Disaggregation, or differentiated marketing, involves segmenting a market into distinct groups. For example, a company might design several different versions of a product, customizing each to suit the needs of a particular segment of the overall market. This way, the company will be able to market each product to a group that is likely to buy it, increasing the company’s chances of financial success.


Aggregation, or undifferentiated marketing, is the opposite market strategy. Instead of segmenting the market into various groups, aggregation involves treating all consumers as if they are the same. With an aggregation approach, a company might create a single type of product, for example, and then use mass-market advertising to deliver a single sales message to the entire market. The advantage of aggregation is that it is relatively straightforward. The company chooses one marketing strategy and uses it exclusively, rather than designing and implementing many different strategies. The disadvantage is that one simple strategy might not be as effective as a multi-pronged approach, such as disaggregation offers.

Selective Targeting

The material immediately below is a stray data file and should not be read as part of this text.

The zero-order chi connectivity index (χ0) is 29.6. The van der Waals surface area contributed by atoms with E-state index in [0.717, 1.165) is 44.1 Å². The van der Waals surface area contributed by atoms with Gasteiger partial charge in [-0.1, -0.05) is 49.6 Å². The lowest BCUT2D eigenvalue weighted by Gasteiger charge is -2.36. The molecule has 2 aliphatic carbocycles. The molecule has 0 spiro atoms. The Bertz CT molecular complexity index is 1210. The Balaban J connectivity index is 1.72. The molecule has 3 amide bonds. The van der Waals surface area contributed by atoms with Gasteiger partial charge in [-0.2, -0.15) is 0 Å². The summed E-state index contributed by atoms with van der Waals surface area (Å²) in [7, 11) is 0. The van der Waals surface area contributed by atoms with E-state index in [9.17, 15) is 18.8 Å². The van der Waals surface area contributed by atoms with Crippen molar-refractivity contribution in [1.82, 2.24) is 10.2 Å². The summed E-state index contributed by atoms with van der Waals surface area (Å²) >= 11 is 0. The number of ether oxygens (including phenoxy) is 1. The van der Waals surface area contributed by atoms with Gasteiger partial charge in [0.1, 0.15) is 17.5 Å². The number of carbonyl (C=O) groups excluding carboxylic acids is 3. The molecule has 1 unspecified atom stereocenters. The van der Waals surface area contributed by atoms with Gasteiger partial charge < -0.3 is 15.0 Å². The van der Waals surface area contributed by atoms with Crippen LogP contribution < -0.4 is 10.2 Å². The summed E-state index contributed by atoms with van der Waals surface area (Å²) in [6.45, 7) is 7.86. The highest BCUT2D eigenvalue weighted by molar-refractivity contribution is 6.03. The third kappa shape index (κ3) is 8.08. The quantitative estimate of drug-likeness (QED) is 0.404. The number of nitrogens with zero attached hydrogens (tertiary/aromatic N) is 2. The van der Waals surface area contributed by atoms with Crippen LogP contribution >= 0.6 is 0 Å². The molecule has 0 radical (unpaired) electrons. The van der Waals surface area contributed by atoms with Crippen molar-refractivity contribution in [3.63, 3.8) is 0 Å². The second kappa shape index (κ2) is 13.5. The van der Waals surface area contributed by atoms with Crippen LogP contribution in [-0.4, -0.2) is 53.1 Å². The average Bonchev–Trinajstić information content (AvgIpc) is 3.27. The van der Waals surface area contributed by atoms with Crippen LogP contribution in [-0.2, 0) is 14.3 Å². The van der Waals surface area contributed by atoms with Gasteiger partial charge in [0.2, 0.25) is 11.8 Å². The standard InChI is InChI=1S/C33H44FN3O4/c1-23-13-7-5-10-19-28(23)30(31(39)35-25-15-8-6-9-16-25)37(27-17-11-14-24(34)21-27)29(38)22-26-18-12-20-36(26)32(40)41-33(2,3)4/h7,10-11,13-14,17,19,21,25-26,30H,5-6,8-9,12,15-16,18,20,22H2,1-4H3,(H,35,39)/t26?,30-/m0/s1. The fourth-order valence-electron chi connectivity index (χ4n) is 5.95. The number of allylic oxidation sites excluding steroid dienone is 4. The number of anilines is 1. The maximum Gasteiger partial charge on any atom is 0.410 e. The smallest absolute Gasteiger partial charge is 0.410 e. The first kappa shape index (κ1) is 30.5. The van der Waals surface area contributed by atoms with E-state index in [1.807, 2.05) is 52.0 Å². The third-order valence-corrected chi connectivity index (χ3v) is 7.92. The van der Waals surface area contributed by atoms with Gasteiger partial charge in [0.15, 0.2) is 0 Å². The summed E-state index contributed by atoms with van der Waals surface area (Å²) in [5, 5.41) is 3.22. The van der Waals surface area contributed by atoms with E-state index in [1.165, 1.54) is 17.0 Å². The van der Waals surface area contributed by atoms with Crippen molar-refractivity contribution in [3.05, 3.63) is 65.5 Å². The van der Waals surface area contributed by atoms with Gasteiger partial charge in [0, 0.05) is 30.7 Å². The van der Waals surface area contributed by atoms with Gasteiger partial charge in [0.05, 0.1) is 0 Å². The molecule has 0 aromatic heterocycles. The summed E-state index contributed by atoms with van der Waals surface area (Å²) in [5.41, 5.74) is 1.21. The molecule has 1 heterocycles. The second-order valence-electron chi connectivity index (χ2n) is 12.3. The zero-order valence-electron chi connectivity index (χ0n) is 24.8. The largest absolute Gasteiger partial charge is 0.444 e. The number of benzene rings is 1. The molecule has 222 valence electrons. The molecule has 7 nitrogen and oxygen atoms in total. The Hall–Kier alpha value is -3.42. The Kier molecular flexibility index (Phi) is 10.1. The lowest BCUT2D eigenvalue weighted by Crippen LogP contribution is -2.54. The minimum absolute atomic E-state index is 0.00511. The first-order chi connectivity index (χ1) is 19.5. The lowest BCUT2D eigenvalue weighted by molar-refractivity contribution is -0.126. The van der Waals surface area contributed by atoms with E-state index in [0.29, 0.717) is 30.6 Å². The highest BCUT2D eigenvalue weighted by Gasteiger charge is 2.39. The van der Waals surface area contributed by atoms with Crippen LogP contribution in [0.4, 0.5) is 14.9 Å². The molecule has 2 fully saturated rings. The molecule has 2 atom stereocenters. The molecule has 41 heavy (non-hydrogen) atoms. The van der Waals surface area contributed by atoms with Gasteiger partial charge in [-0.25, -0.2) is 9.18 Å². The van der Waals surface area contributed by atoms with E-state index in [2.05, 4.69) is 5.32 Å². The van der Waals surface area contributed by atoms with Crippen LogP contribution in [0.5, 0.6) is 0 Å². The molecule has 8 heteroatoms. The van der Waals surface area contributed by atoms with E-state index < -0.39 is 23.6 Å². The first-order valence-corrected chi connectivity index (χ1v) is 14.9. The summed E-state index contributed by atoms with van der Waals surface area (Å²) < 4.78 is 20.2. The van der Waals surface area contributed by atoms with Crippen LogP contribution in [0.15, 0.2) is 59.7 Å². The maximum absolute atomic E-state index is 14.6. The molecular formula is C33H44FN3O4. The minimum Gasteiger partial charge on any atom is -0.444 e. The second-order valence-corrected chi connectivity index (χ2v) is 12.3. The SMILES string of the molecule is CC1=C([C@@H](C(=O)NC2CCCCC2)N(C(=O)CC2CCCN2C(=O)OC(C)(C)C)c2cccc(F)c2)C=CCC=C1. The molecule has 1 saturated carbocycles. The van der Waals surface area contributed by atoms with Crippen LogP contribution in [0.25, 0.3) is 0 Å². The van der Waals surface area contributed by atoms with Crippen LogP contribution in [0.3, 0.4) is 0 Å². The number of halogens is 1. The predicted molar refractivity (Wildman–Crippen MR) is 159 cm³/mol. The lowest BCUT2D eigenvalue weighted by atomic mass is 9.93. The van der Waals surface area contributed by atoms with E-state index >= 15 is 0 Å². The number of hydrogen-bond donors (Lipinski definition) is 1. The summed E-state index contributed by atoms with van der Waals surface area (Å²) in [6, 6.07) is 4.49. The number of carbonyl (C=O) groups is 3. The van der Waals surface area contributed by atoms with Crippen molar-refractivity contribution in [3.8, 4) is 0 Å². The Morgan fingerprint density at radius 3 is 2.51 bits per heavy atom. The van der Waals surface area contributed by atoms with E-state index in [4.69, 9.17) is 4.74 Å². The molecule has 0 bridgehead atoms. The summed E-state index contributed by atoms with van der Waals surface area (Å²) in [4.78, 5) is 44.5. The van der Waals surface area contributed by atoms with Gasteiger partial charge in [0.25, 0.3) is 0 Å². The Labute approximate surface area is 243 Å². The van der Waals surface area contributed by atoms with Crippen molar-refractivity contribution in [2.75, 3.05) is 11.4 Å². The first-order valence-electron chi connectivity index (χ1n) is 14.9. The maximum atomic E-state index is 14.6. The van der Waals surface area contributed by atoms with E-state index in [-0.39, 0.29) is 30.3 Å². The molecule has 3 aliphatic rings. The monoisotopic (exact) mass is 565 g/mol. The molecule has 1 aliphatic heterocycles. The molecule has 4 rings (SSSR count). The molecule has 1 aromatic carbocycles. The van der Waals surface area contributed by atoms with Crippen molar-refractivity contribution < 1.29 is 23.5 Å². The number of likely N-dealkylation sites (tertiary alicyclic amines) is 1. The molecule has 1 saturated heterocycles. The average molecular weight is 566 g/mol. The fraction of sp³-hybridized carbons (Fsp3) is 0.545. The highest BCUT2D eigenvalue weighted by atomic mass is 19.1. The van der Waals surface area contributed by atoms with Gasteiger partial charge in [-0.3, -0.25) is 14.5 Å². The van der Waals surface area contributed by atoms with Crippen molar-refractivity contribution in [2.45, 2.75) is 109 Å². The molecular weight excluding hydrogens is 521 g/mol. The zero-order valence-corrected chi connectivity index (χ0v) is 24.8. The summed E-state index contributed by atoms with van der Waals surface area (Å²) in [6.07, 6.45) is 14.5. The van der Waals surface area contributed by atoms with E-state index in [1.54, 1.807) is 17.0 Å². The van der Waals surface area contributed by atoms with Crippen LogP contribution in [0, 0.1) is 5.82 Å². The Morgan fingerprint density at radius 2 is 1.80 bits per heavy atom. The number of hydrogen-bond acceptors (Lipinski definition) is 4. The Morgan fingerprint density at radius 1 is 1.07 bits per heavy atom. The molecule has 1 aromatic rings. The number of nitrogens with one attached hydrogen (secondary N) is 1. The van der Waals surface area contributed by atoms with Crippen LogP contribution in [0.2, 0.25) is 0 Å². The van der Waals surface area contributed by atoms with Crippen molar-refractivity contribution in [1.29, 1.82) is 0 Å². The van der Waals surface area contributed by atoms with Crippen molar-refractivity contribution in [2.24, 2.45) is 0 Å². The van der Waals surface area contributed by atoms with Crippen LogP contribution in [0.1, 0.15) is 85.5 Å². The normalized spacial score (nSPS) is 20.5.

The major advantage of disaggregation is it allows a company to selectively target meaningfully different groups, thus increasing its potential sales. For instance, if a bakery creates a variety of cakes for different consumer groups -- say, gluten-free for one group, sugar-free for another and fat-free for a third -- it can fulfill the very different needs of its customers. In contrast, a single type of cake might not satisfy any group.

Ineffective Segmentation

Disaggregation does have potential disadvantages. First, if a company doesn’t segment consumers correctly, its ensuing marketing campaigns might be worthless. Suppose, for instance, that a tax-preparation service markets its services according to different pricing tiers, based on income. If nearly all its customers are in the same income bracket, the tiered pricing structure has little marketing value. The company instead should have identified segmentation factors that allow it to divide its customers into several distinct groups for targeting.


Another potential disadvantage of disaggregation is it can be costly. To divide consumers into meaningful groups, a company needs data, such as what customer surveys and focus groups can offer. Once a company learns, for example, the various buying preferences of its target market, then it can categorize buyers into different segments. But such market research can be expensive, especially if a company lacks expertise and needs to hire a market research firm.